• It now only remained to test man’s obedience to God, and to prepare him for higher and greater privileges than those which he already enjoyed. Adam was given dominion — a ruler can only rule others if he can rule himself. The tree of life in the garden was probably a symbol and pledge of a higher life, which we would have presumably inherited if our first parents had continued in obedience to God. If they had eaten of the tree, they would have lived forever in their sinful state.
• Christ partook of our human nature that we might be partakers of His divine nature. “Much more” in Romans 5 shows that we did not just get back to our original state, but we now have the possibility to go far beyond into eternity.
• God, in His infinite mercy, did not leave man to perish in his sin. He was indeed driven forth from Paradise, for which he was no longer fit. When our first parents left the garden of Eden, it was not without hope. They carried with them the promise of a Redeemer. Therefore, the foundations of the Christian life was laid in Paradise.
• Chapter 3 was man against God, and chapter 4 is man against man. Cain gave way to feelings of anger and jealousy (cf. Matthew 5:22). Cain became a “walking sermon” on the grace of God and the tragic consequences of sin (1 John 3:12; Jude 11). In mercy, God spoke to him of his sin. He warned him of its danger, and pointed to the way of escape. He opened to man another path. He set before him the hope of faith.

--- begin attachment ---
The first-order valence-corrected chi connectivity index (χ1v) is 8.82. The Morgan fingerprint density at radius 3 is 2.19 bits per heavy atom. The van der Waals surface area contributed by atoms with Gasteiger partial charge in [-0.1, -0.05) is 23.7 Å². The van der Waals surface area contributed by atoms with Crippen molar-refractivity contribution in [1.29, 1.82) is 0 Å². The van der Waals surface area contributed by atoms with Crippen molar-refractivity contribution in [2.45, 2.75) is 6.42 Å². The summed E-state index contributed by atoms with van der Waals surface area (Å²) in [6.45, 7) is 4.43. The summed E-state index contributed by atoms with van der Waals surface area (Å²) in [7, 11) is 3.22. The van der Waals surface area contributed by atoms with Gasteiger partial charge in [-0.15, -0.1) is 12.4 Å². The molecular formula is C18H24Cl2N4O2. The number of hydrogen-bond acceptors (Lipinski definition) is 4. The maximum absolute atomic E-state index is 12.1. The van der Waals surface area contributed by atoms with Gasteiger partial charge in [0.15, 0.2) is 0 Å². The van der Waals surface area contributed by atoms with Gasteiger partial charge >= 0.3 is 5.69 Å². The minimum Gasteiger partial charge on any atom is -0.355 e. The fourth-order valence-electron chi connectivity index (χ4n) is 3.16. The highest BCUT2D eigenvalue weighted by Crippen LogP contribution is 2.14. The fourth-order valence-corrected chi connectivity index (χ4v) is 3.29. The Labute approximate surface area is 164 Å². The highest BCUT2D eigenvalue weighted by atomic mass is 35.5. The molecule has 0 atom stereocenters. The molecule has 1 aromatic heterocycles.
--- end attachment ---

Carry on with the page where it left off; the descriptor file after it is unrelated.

• Moses takes us to the highest point in the lives of the two brothers. The religion of Abel leads to righteousness while the religion of Cain leads to man pleasing himself (Hebrews 11:4). But the faith which prompted the sacrifice of Abel, and the way of faith which characterized Cain, must, of course, have existed and appeared long before.
• This episode teaches us that no punishment, however terrible, can ever have the effect of changing the heart of a man, or altering his state and the direction of his life. The punishment did not lead him to repentance, only to a fear of the consequences.
• There is a separation of all mankind into two classes — the Sethites and the Cainites. All of the children of Adam grouped themselves according to their spiritual tendencies. Lamech was the seventh generation from Adam on Cain’s side and he displeased God. With him, the record of the Cainites ceases. Enoch was the seventh generation from Adam on Seth’s side and he pleased God.
• The place of Abel could not remain unfilled if God’s purpose of mercy was to be carried out. Accordingly He gave to Adam and Eve another son, whom his mother significantly called “Seth” or “appointed.”
• By the time we reach Lamech, the character and tendencies of the whole race appear to be fully developed. It should come as no surprise that within so few generations, and in the lifetime of the first man, almost every commandment and institution of God should already be openly set aside, and violence, lust, and ungodliness prevail upon the earth.